Zero Blunt™ TOPO™ PCR Cloning provides a highly efficient, 5 minute, one-step cloning strategy ("TOPO Cloning") for the direct insertion of blunt-end PCR products into a plasmid vector. No ligase, post-PCR procedures, or PCR primers containing specific sequences are required.
How Topoisomerase I Works
Topoisomerase I from Vaccinia virus binds to duplex DNA at specific sites and cleaves the phosphodiester backbone after 5´ -CCCTT in one strand (Shuman, 1991). The energy from the broken phosphodiester backbone is conserved by formation of a covalent bond between the 3´ phosphate of the cleaved strand and a tyrosyl residue (Tyr-274) of topoisomerase I. The phospho-tyrosyl bond between the DNA and enzyme can subsequently be attacked by the 5´ hydroxyl of the original cleaved strand, reversing the reaction and releasing topoisomerase (Shuman, 1994). TOPO Cloning exploits this reaction to efficiently clone PCR products.
The plasmid vector (pCR™-Blunt II-TOPO) is supplied linearized with Vaccinia virus DNA topoisomerase I covalently bound to the 3´ end of each DNA strand (referred to as "TOPO-activated" vector). The TOPO Cloning Reaction can be transformed into chemically competent cells or electroporated directly into electrocompetent cells.
In addition, pCR-Blunt II-TOPO allows direct selection of recombinants via disruption of the lethal E. coli gene, ccdB (Bernard et al., 1994). The vector contains the ccdB gene fused to the C-terminus of the LacZa fragment. Ligation of a blunt-end PCR product disrupts expression of the lacZa-ccdB gene fusion permitting growth of only positive recombinants upon transformation. Cells that contain non-recombinant vector are killed upon plating. Therefore, blue/white screening is not required.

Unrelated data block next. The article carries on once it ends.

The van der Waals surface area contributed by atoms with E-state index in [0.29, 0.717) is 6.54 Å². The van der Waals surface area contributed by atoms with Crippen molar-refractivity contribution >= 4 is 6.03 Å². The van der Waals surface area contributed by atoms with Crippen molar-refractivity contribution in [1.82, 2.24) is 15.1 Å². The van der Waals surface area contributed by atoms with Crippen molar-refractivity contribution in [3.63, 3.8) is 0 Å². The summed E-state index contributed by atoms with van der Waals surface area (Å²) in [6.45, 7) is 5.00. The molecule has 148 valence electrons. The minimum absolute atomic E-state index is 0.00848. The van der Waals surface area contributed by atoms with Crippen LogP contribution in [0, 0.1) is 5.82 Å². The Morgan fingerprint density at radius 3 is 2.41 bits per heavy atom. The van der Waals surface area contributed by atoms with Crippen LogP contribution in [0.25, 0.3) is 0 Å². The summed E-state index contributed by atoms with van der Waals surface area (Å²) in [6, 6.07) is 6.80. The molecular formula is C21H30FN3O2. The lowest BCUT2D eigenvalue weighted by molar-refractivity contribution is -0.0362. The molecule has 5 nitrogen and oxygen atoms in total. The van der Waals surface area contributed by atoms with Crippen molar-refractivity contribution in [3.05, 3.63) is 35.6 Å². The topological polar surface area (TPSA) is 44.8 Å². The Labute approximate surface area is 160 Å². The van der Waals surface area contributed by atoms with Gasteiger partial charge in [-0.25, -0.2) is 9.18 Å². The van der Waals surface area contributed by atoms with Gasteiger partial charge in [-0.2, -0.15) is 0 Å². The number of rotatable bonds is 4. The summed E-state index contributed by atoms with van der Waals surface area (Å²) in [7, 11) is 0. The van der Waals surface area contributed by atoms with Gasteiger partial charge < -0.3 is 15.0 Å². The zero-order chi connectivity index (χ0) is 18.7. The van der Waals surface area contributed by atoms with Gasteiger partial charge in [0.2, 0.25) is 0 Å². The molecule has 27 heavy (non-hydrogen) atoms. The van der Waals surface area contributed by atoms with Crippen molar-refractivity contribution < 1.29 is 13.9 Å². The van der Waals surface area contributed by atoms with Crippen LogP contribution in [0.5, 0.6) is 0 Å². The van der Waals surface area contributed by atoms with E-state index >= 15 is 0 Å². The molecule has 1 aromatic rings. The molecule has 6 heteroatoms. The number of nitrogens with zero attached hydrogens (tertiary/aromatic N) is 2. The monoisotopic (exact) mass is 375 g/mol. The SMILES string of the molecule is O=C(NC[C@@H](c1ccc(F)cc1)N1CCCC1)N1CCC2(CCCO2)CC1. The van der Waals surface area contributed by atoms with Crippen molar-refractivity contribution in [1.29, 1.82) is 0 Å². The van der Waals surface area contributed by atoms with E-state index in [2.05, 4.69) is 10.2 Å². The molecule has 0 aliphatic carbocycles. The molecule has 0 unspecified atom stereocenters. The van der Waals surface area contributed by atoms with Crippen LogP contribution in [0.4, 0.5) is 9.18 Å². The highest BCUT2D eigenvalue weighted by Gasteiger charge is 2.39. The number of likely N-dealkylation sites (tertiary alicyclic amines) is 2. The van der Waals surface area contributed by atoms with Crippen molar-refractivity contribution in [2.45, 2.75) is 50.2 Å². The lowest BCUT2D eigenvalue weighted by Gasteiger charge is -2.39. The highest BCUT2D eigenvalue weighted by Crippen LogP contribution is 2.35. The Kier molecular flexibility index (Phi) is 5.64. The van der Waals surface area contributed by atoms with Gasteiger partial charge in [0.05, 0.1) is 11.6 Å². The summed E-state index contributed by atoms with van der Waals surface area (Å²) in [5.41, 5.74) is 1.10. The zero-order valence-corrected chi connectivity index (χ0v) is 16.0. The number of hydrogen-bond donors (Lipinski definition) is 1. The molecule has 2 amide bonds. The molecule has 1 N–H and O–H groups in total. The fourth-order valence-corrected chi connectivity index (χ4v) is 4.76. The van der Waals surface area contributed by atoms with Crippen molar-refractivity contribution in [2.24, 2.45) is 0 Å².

The flow chart below outlines the experimental steps necessary to clone your blunt-end PCR product
This kit is specifically designed to clone blunt-end PCR products generated by thermostable proofreading polymerases such as Invitrogen™ Platinum™ SuperFi™ DNA Polymerase. Follow the guidelines below to produce your blunt-end PCR product.
Do not add 5´ phosphates to your primers for PCR. The PCR product synthesized will not ligate into pCR-Blunt II-TOPO.
Materials Supplied by the User
You will need the following reagents and equipment for PCR.
Note: dNTPs (adjusted to pH 8) are provided in the kit.
- Thermostable proofreading polymerase
- 10X PCR buffer appropriate for your polymerase
- DNA template and primers for your PCR product
Producing PCR Products
Set up a 25 µl or 50 µl PCR reaction using the guidelines below:
- Follow the instructions and recommendations provided by the manufacturer of your thermostable, proofreading polymerase to produce blunt-end PCR products.
- Use the cycling parameters suitable for your primers and template. Make sure to optimize PCR conditions to produce a single, discrete PCR product.
- Use a 7 to 30 minute final extension to ensure that all PCR products are completely extended.